IN SEARCH OF AN INFLECTION POINT
A few weeks ago I got a plaintive text from a friend saying he was looking forward to the time when we would no longer be celebrating the anniversary of something awful that happened 50 years ago. It was hard to read that without experiencing a flashback. 1968 is seared into my memory, coming of age in the wake of the assassinations of Martin Luther King and Bobby Kennedy, the beating of protestors at the Democratic Convention in Chicago and then a presidential election in which millions of Americans shrugged because the political process looked like a dead end. October, 2018 has generated more than its fair share of truly awful things, and one can only wonder what lasting damage the constant exposure to brutal behavior is doing to our children and our national psyche and what, if anything, may be remembered 50 years from now as the turning point that pushed us away from the precipice. I personally cannot abide the thought that there may not be a turning point. The deadliest anti-semitic event in American history happened just a few hours ago. As an American Jew I cannot describe the pain it causes me to write those words. I do not hold any one person or party responsible for that massacre. But I’ve lived long enough to know the connection between hate crimes and nationalism. I don’t take the use of the platform that we have created for CPICS lightly and, in general, we use this space to discuss issues that are germane to education and to our schools. I could, without straining credibility, claim privilege under “education and schools”—certainly the events of the last few weeks are being discussed in classrooms around the country—but the truth is there’s an election coming up in one week and the repercussions of this election may pound in our eardrums even louder than the big hurt of ‘68. I’m also reminded of the fact that CPICS is a tax exempt organization and, as such, refrains from partisan politics. Hence, the following brandishment of decidedly nonpartisan rationale while making a case for political change without telling anyone who to vote for:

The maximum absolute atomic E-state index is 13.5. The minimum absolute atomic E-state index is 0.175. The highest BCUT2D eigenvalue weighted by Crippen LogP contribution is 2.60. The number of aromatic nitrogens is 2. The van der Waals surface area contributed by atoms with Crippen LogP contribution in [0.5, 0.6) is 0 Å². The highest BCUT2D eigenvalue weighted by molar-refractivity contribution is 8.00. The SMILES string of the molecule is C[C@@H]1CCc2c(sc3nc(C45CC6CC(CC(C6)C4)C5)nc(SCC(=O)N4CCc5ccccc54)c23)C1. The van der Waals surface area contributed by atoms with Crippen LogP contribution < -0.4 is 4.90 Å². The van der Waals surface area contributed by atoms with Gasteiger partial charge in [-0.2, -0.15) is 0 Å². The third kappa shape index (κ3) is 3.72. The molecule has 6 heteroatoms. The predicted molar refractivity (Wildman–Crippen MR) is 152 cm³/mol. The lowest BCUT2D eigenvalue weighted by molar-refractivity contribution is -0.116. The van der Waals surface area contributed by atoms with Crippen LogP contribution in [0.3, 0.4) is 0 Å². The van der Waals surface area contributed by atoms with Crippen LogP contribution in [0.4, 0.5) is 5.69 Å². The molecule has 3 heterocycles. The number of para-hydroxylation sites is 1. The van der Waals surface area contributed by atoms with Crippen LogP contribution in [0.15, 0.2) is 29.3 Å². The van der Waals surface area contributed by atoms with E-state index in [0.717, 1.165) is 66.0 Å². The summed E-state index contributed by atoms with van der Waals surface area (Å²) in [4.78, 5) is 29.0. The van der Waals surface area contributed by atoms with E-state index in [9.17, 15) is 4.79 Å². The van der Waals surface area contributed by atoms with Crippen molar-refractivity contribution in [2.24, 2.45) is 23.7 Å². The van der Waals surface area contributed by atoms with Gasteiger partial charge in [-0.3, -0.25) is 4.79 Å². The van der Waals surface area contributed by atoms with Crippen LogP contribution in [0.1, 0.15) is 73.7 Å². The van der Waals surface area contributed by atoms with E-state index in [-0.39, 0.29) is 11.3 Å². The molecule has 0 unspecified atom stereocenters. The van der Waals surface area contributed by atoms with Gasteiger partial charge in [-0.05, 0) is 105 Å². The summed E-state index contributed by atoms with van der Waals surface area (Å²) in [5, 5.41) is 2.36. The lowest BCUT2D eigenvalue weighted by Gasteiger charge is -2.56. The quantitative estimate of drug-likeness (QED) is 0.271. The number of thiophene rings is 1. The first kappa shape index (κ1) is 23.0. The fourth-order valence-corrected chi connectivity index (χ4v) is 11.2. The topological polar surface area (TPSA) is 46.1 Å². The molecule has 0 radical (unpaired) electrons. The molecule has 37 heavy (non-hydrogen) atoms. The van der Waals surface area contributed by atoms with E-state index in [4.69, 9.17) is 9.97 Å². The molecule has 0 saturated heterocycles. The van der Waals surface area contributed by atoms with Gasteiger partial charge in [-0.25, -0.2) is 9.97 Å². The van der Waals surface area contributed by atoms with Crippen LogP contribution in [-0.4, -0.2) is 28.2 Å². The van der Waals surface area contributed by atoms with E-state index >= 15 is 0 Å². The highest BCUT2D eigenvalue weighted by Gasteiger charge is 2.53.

Science does not have a partisan bias. Let’s elect those who support scientific inquiry and accept its findings.
Inclusivity is a democratic ideal. Let’s elect those who understand that inclusion and diversity is what gives America strength and an abundance of creativity.
Words matter; we have ELA standards to further elaborate. These ELA standards have no partisan bias. Let’s elect those who choose their words thoughtfully and understand that words have consequences.
Vote. Teach your children well. Peace.